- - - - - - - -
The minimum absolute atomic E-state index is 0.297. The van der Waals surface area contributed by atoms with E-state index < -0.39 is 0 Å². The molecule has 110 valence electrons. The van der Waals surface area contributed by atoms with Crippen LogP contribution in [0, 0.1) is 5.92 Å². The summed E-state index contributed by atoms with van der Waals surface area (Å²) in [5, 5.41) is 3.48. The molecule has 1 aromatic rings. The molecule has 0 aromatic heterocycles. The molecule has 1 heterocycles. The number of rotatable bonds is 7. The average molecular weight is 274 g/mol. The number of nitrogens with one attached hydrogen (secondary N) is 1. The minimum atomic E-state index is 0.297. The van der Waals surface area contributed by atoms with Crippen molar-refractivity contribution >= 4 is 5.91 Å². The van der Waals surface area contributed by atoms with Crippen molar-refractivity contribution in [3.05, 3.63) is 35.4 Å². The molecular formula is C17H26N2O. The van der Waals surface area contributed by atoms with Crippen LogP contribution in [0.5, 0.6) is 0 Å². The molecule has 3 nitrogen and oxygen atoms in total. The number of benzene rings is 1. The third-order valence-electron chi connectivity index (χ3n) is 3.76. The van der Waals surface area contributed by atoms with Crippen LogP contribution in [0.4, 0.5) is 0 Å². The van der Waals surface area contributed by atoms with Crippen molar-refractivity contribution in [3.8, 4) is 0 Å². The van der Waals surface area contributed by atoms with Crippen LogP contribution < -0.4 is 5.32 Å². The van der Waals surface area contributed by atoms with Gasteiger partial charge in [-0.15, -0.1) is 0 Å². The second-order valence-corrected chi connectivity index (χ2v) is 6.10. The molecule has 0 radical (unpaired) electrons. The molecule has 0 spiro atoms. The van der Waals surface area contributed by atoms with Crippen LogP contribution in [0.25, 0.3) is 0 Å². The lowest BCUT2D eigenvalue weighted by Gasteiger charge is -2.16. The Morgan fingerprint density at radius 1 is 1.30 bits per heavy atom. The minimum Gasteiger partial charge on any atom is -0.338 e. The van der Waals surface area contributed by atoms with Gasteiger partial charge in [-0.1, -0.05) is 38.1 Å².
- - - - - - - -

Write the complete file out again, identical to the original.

The minimum absolute atomic E-state index is 0.297. The van der Waals surface area contributed by atoms with E-state index < -0.39 is 0 Å². The molecule has 110 valence electrons. The van der Waals surface area contributed by atoms with Crippen LogP contribution in [0, 0.1) is 5.92 Å². The summed E-state index contributed by atoms with van der Waals surface area (Å²) in [5, 5.41) is 3.48. The molecule has 1 aromatic rings. The molecule has 0 aromatic heterocycles. The molecule has 1 heterocycles. The number of rotatable bonds is 7. The average molecular weight is 274 g/mol. The number of nitrogens with one attached hydrogen (secondary N) is 1. The minimum atomic E-state index is 0.297. The van der Waals surface area contributed by atoms with Crippen molar-refractivity contribution >= 4 is 5.91 Å². The van der Waals surface area contributed by atoms with Crippen molar-refractivity contribution in [3.05, 3.63) is 35.4 Å². The molecular formula is C17H26N2O. The van der Waals surface area contributed by atoms with Crippen LogP contribution in [0.5, 0.6) is 0 Å². The molecule has 3 nitrogen and oxygen atoms in total. The number of benzene rings is 1. The third-order valence-electron chi connectivity index (χ3n) is 3.76. The van der Waals surface area contributed by atoms with Crippen LogP contribution in [0.4, 0.5) is 0 Å². The van der Waals surface area contributed by atoms with Crippen molar-refractivity contribution in [3.8, 4) is 0 Å². The van der Waals surface area contributed by atoms with Crippen LogP contribution < -0.4 is 5.32 Å². The van der Waals surface area contributed by atoms with Gasteiger partial charge in [-0.15, -0.1) is 0 Å². The second-order valence-corrected chi connectivity index (χ2v) is 6.10. The molecule has 0 radical (unpaired) electrons. The molecule has 0 spiro atoms. The van der Waals surface area contributed by atoms with Crippen LogP contribution in [0.25, 0.3) is 0 Å². The lowest BCUT2D eigenvalue weighted by Gasteiger charge is -2.16. The Morgan fingerprint density at radius 1 is 1.30 bits per heavy atom. The minimum Gasteiger partial charge on any atom is -0.338 e. The van der Waals surface area contributed by atoms with Gasteiger partial charge in [-0.1, -0.05) is 38.1 Å².